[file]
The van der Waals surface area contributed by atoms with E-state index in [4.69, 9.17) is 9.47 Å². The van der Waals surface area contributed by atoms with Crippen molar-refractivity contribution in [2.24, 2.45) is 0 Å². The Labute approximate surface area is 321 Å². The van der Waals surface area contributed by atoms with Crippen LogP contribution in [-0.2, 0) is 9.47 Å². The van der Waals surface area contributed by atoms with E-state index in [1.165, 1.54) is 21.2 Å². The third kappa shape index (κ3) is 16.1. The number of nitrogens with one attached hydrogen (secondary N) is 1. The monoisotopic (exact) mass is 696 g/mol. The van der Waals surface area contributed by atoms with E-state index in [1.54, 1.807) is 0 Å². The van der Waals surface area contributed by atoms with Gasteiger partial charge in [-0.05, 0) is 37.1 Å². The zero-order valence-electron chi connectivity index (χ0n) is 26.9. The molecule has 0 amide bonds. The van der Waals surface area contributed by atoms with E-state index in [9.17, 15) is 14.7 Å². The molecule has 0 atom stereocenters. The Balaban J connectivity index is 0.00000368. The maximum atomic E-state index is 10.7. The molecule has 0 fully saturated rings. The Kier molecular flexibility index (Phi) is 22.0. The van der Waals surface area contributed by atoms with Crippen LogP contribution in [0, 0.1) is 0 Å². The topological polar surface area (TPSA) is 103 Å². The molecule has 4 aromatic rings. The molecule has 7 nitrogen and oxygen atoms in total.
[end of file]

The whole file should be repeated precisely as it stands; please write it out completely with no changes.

The van der Waals surface area contributed by atoms with E-state index in [4.69, 9.17) is 9.47 Å². The van der Waals surface area contributed by atoms with Crippen molar-refractivity contribution in [2.24, 2.45) is 0 Å². The Labute approximate surface area is 321 Å². The van der Waals surface area contributed by atoms with Crippen LogP contribution in [-0.2, 0) is 9.47 Å². The van der Waals surface area contributed by atoms with E-state index in [1.165, 1.54) is 21.2 Å². The third kappa shape index (κ3) is 16.1. The number of nitrogens with one attached hydrogen (secondary N) is 1. The monoisotopic (exact) mass is 696 g/mol. The van der Waals surface area contributed by atoms with E-state index in [1.54, 1.807) is 0 Å². The van der Waals surface area contributed by atoms with Gasteiger partial charge in [-0.05, 0) is 37.1 Å². The zero-order valence-electron chi connectivity index (χ0n) is 26.9. The molecule has 0 amide bonds. The van der Waals surface area contributed by atoms with E-state index in [9.17, 15) is 14.7 Å². The molecule has 0 atom stereocenters. The Balaban J connectivity index is 0.00000368. The maximum atomic E-state index is 10.7. The molecule has 0 fully saturated rings. The Kier molecular flexibility index (Phi) is 22.0. The van der Waals surface area contributed by atoms with Crippen LogP contribution in [0, 0.1) is 0 Å². The topological polar surface area (TPSA) is 103 Å². The molecule has 4 aromatic rings. The molecule has 7 nitrogen and oxygen atoms in total.